Canadian Architect, 2012-07-01
Toronto-based Levitt Goodman Architects have revealed their preliminary design of the Laurentian Architecture Laurentienne (LAL) School of Architecture, set to open in Sudbury in September 2015.
Under the leadership of founding director Terrance Galvin, LAL offers an undergraduate program along with a graduate co-operative program, and strives to teach sustainable building design for northern climates. It is anticipated that the design of the entire school will become a teaching tool via exposed building systems and construction details. As the first satellite downtown campus for Laurentian University, the project strives to act as a significant catalyst in rejuvenating the Sudbury core, not only by introducing a new urban landmark, but also by bringing an influx of students, faculty and ideas to the city centre that will positively impact other local institutions and businesses while stimulating further cultural and economic initiatives.
Each building wing is conceived as having a unique formal identity and a discernible programmatic character within the school. The two existing buildings are adapted and thoughtfully reused: the Telegraph Building contains faculty offices, and the Market Building houses the gallery and workshop as the centre of production and exhibition. The new North Wing is predominantly made up of studios and is the main face of the school along Elm Street, while the West Wing houses resource programming such as the library and theatre, and will have a higher level of accessibility to the broader community.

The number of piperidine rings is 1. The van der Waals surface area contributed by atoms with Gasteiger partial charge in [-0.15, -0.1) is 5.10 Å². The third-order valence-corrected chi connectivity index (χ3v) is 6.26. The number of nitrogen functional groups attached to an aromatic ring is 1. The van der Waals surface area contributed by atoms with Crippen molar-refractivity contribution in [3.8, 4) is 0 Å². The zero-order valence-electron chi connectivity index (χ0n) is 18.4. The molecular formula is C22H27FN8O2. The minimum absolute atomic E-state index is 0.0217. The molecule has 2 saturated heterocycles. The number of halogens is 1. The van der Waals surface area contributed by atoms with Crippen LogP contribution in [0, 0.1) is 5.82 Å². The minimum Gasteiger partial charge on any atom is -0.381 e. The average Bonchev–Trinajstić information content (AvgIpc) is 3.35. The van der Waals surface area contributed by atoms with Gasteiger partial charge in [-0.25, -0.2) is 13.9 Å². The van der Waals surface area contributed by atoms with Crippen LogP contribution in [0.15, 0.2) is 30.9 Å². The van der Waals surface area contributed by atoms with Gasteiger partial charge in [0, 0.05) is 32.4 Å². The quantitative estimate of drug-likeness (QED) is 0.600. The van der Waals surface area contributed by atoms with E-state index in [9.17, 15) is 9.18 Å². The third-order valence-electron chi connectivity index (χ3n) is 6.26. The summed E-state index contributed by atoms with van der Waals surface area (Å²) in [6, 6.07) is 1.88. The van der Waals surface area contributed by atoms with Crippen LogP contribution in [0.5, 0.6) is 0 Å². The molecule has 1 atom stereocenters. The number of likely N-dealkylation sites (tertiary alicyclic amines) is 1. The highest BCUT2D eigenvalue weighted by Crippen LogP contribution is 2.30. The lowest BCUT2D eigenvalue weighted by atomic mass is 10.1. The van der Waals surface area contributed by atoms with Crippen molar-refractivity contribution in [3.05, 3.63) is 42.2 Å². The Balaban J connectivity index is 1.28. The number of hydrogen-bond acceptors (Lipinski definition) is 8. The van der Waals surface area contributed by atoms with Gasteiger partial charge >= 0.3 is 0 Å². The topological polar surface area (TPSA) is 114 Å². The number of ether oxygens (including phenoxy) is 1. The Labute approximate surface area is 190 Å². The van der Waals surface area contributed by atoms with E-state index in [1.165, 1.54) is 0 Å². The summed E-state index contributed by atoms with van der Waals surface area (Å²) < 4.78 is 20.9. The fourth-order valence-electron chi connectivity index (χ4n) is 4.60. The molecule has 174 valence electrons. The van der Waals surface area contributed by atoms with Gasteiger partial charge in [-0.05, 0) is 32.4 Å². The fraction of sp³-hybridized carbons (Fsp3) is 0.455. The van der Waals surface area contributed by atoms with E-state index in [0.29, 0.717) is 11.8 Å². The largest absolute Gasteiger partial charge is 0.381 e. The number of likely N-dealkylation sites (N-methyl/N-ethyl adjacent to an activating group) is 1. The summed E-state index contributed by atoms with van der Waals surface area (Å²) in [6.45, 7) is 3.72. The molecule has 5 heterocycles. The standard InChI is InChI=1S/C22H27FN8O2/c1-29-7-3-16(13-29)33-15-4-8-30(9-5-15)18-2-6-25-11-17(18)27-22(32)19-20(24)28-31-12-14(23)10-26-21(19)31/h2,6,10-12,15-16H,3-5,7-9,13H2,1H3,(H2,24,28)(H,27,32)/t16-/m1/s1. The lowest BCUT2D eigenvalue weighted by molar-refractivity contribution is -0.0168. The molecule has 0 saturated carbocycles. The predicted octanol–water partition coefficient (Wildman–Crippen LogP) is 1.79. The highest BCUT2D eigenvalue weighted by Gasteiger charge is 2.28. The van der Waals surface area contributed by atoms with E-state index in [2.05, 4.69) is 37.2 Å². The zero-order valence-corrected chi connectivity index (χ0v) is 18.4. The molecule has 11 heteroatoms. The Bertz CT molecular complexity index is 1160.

With an approximate $28-million construction budget, the LAL School of Architecture will provide roughly 75,000 square feet of space for students and faculty.
The two-phased construction project will see the existing building renovation ready for the fall term in September 2013, and the new building is scheduled for completion in September 2015.
Having achieved great success with their design of the University of Waterloo School of Architecture in Cambridge in 2004, Levitt Goodman Architects were selected as the design architects for LAL, and worked in consultation with AECOM Engineering, landscape architect Rob Wright, sustainability consultant Ted Kesik, and urban design consultant Susan Spiegel.
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